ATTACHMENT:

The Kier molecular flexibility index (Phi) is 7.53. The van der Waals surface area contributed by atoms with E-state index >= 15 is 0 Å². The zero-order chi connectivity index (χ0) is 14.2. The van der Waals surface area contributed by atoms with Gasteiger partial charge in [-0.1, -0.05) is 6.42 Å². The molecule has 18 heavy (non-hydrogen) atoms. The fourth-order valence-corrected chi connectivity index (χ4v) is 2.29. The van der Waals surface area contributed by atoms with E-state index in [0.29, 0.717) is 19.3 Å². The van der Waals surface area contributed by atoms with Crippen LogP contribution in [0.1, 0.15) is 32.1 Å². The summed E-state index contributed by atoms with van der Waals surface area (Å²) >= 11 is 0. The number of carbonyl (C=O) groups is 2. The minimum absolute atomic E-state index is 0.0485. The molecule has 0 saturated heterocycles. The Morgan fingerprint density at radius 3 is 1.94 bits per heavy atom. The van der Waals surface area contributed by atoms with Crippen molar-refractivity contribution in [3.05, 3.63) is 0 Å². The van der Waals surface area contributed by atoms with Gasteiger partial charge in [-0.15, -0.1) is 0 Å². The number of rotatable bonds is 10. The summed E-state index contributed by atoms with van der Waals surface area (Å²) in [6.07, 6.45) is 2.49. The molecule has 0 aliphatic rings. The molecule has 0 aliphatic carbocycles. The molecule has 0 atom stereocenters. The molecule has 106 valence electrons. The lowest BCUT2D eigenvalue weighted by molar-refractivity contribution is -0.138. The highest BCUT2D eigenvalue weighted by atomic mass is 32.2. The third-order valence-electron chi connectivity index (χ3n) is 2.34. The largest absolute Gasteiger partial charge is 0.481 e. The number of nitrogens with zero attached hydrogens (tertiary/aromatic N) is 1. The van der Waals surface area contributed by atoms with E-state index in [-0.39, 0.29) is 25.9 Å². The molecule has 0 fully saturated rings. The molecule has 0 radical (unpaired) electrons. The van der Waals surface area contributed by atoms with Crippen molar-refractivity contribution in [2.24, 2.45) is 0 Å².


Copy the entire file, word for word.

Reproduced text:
The Kier molecular flexibility index (Phi) is 7.53. The van der Waals surface area contributed by atoms with E-state index >= 15 is 0 Å². The zero-order chi connectivity index (χ0) is 14.2. The van der Waals surface area contributed by atoms with Gasteiger partial charge in [-0.1, -0.05) is 6.42 Å². The molecule has 18 heavy (non-hydrogen) atoms. The fourth-order valence-corrected chi connectivity index (χ4v) is 2.29. The van der Waals surface area contributed by atoms with E-state index in [0.29, 0.717) is 19.3 Å². The van der Waals surface area contributed by atoms with Crippen LogP contribution in [0.1, 0.15) is 32.1 Å². The summed E-state index contributed by atoms with van der Waals surface area (Å²) >= 11 is 0. The number of carbonyl (C=O) groups is 2. The minimum absolute atomic E-state index is 0.0485. The molecule has 0 saturated heterocycles. The Morgan fingerprint density at radius 3 is 1.94 bits per heavy atom. The van der Waals surface area contributed by atoms with Crippen molar-refractivity contribution in [3.05, 3.63) is 0 Å². The van der Waals surface area contributed by atoms with Gasteiger partial charge in [-0.15, -0.1) is 0 Å². The number of rotatable bonds is 10. The summed E-state index contributed by atoms with van der Waals surface area (Å²) in [6.07, 6.45) is 2.49. The molecule has 0 aliphatic rings. The molecule has 0 aliphatic carbocycles. The molecule has 0 atom stereocenters. The molecule has 106 valence electrons. The lowest BCUT2D eigenvalue weighted by molar-refractivity contribution is -0.138. The highest BCUT2D eigenvalue weighted by atomic mass is 32.2. The third-order valence-electron chi connectivity index (χ3n) is 2.34. The largest absolute Gasteiger partial charge is 0.481 e. The number of nitrogens with zero attached hydrogens (tertiary/aromatic N) is 1. The van der Waals surface area contributed by atoms with E-state index in [-0.39, 0.29) is 25.9 Å². The molecule has 0 fully saturated rings. The molecule has 0 radical (unpaired) electrons. The van der Waals surface area contributed by atoms with Crippen molar-refractivity contribution in [2.24, 2.45) is 0 Å².